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Why I appreciate Ramadan

Dr. Jim Denison is a cultural apologist who helps people respond biblically and redemptively to the vital issues of our day. He is also the co-founder and Chief Vision Officer of the Denison Forum, a Dallas-based nonprofit that comments on current issues through a biblical lens.

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Boats are seen as they wait to carry passengers ahead of the Muslim holiday Eid al-Fitr during dusk on the Buriganga river in Dhaka August 25, 2011 (Credit: Reuters/Andrew Biraj)

Ramadan is the holiest month of the Islamic calendar. Muslims believe that Muhammad received his first revelation from the angel Gabriel on the 17th day of this month in the year A.D. 610. The Qur’an (2:183-185) requires Muslims to fast during Ramadan, swallowing nothing from sunup to sundown.

At sunset, families gather for Iftar, their fast-breaking meal. The meal begins by eating three dates, a practice begun by Muhammad himself. Many Muslims read the entire Qur’an during this month. And they give to the poor, believing their charity to be rewarded 70 times more during Ramadan than at any other time. Tomorrow Muslims will observe Eid Al-Fitr, a special three-day celebration with new clothes and toys for children and a time for family gathering and feasting.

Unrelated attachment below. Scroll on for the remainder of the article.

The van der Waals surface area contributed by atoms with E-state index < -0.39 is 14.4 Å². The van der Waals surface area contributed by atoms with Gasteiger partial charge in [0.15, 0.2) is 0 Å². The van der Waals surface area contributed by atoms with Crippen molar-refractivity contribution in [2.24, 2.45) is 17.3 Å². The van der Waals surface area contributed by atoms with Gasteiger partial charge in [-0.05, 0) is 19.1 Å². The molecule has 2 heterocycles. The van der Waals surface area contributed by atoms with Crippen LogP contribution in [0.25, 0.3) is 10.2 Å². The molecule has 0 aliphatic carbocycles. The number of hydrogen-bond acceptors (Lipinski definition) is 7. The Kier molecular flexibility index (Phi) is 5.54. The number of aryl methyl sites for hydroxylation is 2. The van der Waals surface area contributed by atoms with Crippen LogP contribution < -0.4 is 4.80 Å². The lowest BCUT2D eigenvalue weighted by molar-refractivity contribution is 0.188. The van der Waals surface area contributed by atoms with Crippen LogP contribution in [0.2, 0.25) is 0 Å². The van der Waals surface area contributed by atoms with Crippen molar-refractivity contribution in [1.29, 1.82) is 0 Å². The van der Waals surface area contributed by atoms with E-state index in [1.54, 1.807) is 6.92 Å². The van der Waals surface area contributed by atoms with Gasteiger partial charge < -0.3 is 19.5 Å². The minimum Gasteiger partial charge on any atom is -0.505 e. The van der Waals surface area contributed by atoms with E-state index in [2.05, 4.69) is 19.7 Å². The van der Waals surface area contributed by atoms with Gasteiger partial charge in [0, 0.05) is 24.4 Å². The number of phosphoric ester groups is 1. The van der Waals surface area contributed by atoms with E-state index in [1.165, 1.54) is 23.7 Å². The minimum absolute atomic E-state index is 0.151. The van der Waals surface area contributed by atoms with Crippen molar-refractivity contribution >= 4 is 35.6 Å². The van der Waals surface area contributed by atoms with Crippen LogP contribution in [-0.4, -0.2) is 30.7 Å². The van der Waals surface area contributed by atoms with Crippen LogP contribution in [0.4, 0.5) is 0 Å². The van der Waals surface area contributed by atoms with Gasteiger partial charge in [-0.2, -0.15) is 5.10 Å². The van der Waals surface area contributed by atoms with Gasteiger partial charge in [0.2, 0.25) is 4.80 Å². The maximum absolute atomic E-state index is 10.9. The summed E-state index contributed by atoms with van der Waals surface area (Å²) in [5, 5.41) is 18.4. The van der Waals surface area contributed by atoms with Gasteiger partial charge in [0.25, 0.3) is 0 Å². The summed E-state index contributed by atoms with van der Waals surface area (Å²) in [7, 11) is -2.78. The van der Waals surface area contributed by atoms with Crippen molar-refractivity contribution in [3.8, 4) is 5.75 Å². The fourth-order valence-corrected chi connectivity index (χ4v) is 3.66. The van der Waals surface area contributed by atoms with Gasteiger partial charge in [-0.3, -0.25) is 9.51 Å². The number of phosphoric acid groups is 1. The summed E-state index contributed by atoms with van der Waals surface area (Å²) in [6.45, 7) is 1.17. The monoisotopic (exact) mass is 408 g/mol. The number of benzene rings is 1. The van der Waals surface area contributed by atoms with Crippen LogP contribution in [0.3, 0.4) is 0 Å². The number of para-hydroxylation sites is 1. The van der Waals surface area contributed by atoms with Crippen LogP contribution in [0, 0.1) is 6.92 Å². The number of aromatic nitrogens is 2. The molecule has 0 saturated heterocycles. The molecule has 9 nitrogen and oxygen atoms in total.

To me, Ramadan is one of the most attractive features of Islam. It provides the world’s 1.6 billion Muslims with an observance that unites their global community (the ummah). It spurs prayer, meditation, and alms-giving. It leads Muslims to set eternal priorities above temporal concerns. And its emphasis on fasting is consistent with Jesus’ expectation for his followers: “When you fast . . .” (Matthew 6:16).

At the same time, Ramadan illustrates the enormous difference between Christianity and Islam. The month is a clear illustration of the works-based righteousness that lies at the heart of Islam. The Qur’an teaches that a soul “gets every good that it earns, and it suffers every ill that it earns” (2:286). The sacrifice of Ramadan is just one way Muslims hope to demonstrate enough good works to earn a place in heaven with Allah.

Tragically, I have found many Christians over the years to be works-based in their faith as well. We go to church on Sunday so God will bless us on Monday. We give financially so we will be blessed financially. We read the Bible and pray at the start of the day so God will bless our day. We are like the ancient Romans with their sacrifices on the altars of their temples, seeking to purchase favor with their gods.

None of us intends this kind of implicit legalism—it’s just part of our cultural DNA. By contrast, God does not want a transactional religion, but a transformational relationship. The spiritual disciplines taught by Scripture do not earn his favor—they position us to receive what his grace intends to give.

When Ramadan ends, I encourage you to pray for Muslims to come to Jesus, the only One who can satisfy the longing of their souls? Muslims the world over are seeing Jesus in visions and dreams; more are becoming Christians than ever before in history. Join me in praying each day for a great spiritual awakening to sweep the Muslim world. And know that you can do nothing to earn or lose your Father’s love for you: “the Lord longs to be gracious to you; he rises to show you compassion” (Isaiah 30:18). Have you thanked him yet today?